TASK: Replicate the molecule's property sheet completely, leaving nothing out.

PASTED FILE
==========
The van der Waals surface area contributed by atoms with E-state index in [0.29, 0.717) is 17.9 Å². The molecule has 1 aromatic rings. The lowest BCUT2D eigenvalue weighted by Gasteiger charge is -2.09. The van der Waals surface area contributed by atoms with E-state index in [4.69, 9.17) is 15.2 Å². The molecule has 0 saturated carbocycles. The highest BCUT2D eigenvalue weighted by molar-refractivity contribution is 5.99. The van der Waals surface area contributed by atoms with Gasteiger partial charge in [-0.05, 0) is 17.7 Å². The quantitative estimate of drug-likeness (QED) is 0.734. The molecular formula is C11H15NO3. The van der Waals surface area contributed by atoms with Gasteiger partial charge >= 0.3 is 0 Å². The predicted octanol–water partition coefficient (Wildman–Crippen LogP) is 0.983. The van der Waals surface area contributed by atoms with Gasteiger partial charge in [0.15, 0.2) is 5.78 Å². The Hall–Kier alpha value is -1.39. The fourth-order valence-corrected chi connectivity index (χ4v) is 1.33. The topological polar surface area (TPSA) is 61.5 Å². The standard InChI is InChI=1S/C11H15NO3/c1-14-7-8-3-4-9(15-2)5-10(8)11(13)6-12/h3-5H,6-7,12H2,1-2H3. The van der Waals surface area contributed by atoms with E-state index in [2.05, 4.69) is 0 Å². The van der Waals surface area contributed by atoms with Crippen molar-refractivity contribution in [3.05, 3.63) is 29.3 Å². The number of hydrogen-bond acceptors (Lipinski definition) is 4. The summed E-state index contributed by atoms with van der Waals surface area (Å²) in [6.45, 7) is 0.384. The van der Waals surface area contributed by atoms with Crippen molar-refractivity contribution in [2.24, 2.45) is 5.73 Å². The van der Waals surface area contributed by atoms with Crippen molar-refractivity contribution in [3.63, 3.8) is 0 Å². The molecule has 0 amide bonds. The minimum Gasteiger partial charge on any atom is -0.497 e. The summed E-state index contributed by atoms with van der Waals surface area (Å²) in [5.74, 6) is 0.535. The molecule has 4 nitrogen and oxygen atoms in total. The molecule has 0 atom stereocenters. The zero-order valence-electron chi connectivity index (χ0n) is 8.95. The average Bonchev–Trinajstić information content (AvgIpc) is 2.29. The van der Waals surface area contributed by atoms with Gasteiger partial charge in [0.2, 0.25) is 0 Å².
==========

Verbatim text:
The van der Waals surface area contributed by atoms with E-state index in [0.29, 0.717) is 17.9 Å². The molecule has 1 aromatic rings. The lowest BCUT2D eigenvalue weighted by Gasteiger charge is -2.09. The van der Waals surface area contributed by atoms with E-state index in [4.69, 9.17) is 15.2 Å². The molecule has 0 saturated carbocycles. The highest BCUT2D eigenvalue weighted by molar-refractivity contribution is 5.99. The van der Waals surface area contributed by atoms with Gasteiger partial charge in [-0.05, 0) is 17.7 Å². The quantitative estimate of drug-likeness (QED) is 0.734. The molecular formula is C11H15NO3. The van der Waals surface area contributed by atoms with Gasteiger partial charge >= 0.3 is 0 Å². The predicted octanol–water partition coefficient (Wildman–Crippen LogP) is 0.983. The van der Waals surface area contributed by atoms with Gasteiger partial charge in [0.15, 0.2) is 5.78 Å². The Hall–Kier alpha value is -1.39. The fourth-order valence-corrected chi connectivity index (χ4v) is 1.33. The topological polar surface area (TPSA) is 61.5 Å². The standard InChI is InChI=1S/C11H15NO3/c1-14-7-8-3-4-9(15-2)5-10(8)11(13)6-12/h3-5H,6-7,12H2,1-2H3. The van der Waals surface area contributed by atoms with E-state index in [2.05, 4.69) is 0 Å². The van der Waals surface area contributed by atoms with Crippen molar-refractivity contribution in [3.05, 3.63) is 29.3 Å². The number of hydrogen-bond acceptors (Lipinski definition) is 4. The summed E-state index contributed by atoms with van der Waals surface area (Å²) in [6.45, 7) is 0.384. The van der Waals surface area contributed by atoms with Crippen molar-refractivity contribution in [2.24, 2.45) is 5.73 Å². The van der Waals surface area contributed by atoms with Crippen molar-refractivity contribution in [3.63, 3.8) is 0 Å². The molecule has 0 amide bonds. The minimum Gasteiger partial charge on any atom is -0.497 e. The summed E-state index contributed by atoms with van der Waals surface area (Å²) in [5.74, 6) is 0.535. The molecule has 4 nitrogen and oxygen atoms in total. The molecule has 0 atom stereocenters. The zero-order valence-electron chi connectivity index (χ0n) is 8.95. The average Bonchev–Trinajstić information content (AvgIpc) is 2.29. The van der Waals surface area contributed by atoms with Gasteiger partial charge in [0.2, 0.25) is 0 Å².